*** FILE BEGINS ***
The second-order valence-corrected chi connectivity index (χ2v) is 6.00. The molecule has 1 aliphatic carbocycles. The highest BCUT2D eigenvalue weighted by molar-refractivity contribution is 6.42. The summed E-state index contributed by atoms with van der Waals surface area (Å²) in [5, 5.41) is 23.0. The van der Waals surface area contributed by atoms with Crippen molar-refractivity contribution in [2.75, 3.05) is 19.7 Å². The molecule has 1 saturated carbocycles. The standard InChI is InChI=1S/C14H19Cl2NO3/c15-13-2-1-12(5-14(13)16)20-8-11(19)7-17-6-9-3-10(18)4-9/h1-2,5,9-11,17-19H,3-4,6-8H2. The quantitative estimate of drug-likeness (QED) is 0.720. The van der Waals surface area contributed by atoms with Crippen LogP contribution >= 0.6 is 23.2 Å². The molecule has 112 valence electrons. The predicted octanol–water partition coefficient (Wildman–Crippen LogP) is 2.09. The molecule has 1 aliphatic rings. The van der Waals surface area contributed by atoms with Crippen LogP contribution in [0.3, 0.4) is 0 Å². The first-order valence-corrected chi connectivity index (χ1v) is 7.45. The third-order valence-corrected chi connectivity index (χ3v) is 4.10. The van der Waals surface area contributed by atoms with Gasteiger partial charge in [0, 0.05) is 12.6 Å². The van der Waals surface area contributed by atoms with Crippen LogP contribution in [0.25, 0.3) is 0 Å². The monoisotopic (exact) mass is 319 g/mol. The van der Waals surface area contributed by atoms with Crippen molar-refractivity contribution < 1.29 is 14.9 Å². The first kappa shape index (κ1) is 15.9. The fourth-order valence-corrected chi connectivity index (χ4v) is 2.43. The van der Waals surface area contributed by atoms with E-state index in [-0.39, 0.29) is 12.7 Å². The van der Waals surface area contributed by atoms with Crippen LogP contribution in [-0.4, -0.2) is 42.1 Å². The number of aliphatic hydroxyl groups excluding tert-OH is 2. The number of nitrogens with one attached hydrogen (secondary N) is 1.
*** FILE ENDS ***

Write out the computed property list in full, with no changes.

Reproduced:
The second-order valence-corrected chi connectivity index (χ2v) is 6.00. The molecule has 1 aliphatic carbocycles. The highest BCUT2D eigenvalue weighted by molar-refractivity contribution is 6.42. The summed E-state index contributed by atoms with van der Waals surface area (Å²) in [5, 5.41) is 23.0. The van der Waals surface area contributed by atoms with Crippen molar-refractivity contribution in [2.75, 3.05) is 19.7 Å². The molecule has 1 saturated carbocycles. The standard InChI is InChI=1S/C14H19Cl2NO3/c15-13-2-1-12(5-14(13)16)20-8-11(19)7-17-6-9-3-10(18)4-9/h1-2,5,9-11,17-19H,3-4,6-8H2. The quantitative estimate of drug-likeness (QED) is 0.720. The van der Waals surface area contributed by atoms with Crippen LogP contribution >= 0.6 is 23.2 Å². The molecule has 112 valence electrons. The predicted octanol–water partition coefficient (Wildman–Crippen LogP) is 2.09. The molecule has 1 aliphatic rings. The van der Waals surface area contributed by atoms with Crippen LogP contribution in [0.3, 0.4) is 0 Å². The first-order valence-corrected chi connectivity index (χ1v) is 7.45. The third-order valence-corrected chi connectivity index (χ3v) is 4.10. The van der Waals surface area contributed by atoms with Gasteiger partial charge in [0, 0.05) is 12.6 Å². The van der Waals surface area contributed by atoms with Crippen LogP contribution in [0.25, 0.3) is 0 Å². The monoisotopic (exact) mass is 319 g/mol. The van der Waals surface area contributed by atoms with Crippen molar-refractivity contribution < 1.29 is 14.9 Å². The first kappa shape index (κ1) is 15.9. The fourth-order valence-corrected chi connectivity index (χ4v) is 2.43. The van der Waals surface area contributed by atoms with E-state index in [-0.39, 0.29) is 12.7 Å². The van der Waals surface area contributed by atoms with Crippen LogP contribution in [-0.4, -0.2) is 42.1 Å². The number of aliphatic hydroxyl groups excluding tert-OH is 2. The number of nitrogens with one attached hydrogen (secondary N) is 1.